The story of a man, a woman, a fox, and a love that could not be tamed.
knows, perhaps shot, like the dogs, for knowing the secret.
Mr. Tebrick had all this time gone about paying off his servants and shooting his dogs as if he were in a dream. Now he fortified himself with two or three glasses of strong whisky and went to bed, taking his vixen into his arms, where he slept soundly. Whether she did or not is more than I or anybody else can say.
In the morning when he woke up they had the place to themselves, for on his instructions the servants had all left first thing: Janet and the cook to Oxford, where they would try and find new places, and Nanny going back to the cottage near Tangley, where her son lived, who was the pigman there.
So with that morning there began what was now to be their ordinary life together. He would get up when it was broad day, and first thing light the fire downstairs and cook the breakfast, then brush his wife, sponge her with a damp sponge, then brush her again, in all this using scent very freely to hide somewhat her rank odour. When she wa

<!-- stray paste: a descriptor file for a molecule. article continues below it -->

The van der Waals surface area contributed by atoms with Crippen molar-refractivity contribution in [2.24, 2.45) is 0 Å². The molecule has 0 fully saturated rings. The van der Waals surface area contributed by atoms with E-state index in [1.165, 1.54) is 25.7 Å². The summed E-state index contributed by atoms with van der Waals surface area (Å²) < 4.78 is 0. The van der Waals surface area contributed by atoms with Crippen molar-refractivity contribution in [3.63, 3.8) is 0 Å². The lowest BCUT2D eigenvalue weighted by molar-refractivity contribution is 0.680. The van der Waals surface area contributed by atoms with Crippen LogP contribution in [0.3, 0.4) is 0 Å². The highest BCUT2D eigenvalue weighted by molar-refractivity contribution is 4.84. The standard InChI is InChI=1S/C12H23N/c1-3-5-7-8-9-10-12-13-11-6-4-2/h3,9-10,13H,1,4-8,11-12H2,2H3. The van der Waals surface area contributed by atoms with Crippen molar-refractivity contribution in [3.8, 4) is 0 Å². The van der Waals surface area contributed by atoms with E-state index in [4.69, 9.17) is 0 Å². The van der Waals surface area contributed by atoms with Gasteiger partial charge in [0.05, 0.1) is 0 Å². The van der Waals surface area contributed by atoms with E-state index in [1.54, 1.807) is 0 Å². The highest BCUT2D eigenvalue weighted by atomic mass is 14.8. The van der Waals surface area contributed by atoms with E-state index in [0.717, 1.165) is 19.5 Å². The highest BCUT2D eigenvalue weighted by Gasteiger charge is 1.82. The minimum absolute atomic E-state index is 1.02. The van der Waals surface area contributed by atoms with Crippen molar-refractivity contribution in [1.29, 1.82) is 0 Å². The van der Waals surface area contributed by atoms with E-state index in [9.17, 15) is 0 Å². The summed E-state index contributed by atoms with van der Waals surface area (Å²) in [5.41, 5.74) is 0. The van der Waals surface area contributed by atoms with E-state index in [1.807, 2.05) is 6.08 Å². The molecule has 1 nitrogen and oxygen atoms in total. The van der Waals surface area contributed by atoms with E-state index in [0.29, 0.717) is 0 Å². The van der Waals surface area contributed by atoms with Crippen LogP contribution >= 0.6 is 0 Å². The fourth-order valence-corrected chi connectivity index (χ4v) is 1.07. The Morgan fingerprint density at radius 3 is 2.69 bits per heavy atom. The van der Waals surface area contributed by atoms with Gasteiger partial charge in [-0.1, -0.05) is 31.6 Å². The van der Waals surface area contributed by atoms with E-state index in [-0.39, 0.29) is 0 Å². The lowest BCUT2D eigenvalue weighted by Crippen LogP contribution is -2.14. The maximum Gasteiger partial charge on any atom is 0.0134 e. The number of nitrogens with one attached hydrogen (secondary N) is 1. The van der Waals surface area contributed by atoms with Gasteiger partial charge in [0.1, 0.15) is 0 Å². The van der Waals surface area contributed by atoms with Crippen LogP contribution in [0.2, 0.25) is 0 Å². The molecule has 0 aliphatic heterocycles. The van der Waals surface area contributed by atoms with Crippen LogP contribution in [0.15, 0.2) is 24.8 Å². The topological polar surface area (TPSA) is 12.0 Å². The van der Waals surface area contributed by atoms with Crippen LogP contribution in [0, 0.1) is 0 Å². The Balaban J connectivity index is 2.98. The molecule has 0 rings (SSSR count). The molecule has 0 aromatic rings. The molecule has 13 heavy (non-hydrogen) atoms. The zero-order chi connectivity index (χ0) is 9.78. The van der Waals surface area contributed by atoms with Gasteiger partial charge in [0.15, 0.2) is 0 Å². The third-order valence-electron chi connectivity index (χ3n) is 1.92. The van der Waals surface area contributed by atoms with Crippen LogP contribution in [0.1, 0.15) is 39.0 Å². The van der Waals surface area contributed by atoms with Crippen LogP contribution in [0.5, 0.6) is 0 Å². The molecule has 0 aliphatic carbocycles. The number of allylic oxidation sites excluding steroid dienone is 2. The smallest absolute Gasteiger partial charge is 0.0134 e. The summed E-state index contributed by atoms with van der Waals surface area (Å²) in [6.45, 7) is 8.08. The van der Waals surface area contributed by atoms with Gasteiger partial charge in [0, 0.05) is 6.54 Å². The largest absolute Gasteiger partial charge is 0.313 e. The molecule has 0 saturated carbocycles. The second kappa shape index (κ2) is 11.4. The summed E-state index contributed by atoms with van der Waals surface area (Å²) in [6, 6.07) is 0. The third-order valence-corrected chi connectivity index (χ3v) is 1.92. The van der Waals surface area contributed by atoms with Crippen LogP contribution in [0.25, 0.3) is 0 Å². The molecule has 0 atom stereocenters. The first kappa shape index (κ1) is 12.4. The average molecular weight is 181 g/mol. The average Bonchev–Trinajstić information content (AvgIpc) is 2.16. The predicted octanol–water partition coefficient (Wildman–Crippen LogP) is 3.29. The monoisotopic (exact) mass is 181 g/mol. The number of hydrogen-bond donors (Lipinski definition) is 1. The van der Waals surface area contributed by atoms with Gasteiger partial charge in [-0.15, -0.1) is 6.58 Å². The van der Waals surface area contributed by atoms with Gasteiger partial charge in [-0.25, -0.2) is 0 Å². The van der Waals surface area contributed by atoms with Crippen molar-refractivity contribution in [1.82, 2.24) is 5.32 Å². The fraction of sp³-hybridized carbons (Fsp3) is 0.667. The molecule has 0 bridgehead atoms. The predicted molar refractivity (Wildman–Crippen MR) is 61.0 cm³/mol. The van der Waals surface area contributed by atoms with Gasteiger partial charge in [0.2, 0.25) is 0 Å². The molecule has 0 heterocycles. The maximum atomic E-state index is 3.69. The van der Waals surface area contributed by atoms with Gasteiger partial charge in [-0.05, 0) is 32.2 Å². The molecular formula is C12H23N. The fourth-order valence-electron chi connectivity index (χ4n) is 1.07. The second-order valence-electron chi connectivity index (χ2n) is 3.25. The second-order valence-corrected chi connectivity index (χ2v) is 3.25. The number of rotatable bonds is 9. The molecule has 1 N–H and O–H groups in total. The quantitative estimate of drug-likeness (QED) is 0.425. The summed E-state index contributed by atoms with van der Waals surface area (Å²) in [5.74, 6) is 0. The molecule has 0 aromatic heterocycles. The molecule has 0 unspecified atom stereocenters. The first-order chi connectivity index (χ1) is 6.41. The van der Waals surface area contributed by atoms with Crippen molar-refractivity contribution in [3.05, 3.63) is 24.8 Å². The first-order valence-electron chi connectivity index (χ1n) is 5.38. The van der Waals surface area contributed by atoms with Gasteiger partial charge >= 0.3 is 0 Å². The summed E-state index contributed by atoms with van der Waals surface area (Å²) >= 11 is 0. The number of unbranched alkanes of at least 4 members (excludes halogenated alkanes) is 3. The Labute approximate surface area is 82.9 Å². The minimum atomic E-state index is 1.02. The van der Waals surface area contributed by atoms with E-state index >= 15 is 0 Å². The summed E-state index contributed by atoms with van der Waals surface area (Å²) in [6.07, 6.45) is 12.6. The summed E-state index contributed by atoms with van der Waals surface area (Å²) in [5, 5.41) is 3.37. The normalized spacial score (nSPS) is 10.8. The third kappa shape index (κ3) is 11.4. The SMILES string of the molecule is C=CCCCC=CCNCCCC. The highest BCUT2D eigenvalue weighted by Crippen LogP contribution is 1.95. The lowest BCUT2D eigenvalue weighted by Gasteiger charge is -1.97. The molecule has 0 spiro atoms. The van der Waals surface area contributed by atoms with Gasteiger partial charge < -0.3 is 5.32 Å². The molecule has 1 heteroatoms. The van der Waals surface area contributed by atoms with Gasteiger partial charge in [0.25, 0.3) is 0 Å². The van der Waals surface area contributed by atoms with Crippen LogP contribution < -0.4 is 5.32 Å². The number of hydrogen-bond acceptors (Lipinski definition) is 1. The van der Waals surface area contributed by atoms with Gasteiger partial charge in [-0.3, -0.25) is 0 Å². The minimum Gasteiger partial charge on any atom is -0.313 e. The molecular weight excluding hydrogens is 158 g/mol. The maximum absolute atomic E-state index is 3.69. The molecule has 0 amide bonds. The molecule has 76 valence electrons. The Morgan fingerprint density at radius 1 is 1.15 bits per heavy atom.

David Garnett (1892–1981) was a British writer and publisher who received literary recognition when his novel Lady into Fox was awarded the 1922 James Tait Black Memorial Prize for fiction.
This particular work is as enigmatic as its writer and this particular reviewer failed to understand the work. The plot is simple enough: Sylvia Tebrick, the 24-year-old wife of Richard Tebrick, suddenly turns into a fox while they are out walking in the woods. The rest of the story is the tale of Richard dealing with the transformation.
Is the story a morality play? Essay? Eccentric novella? The last gasp of scandalous English yellow literature? Each reader will have to judge for his or her own.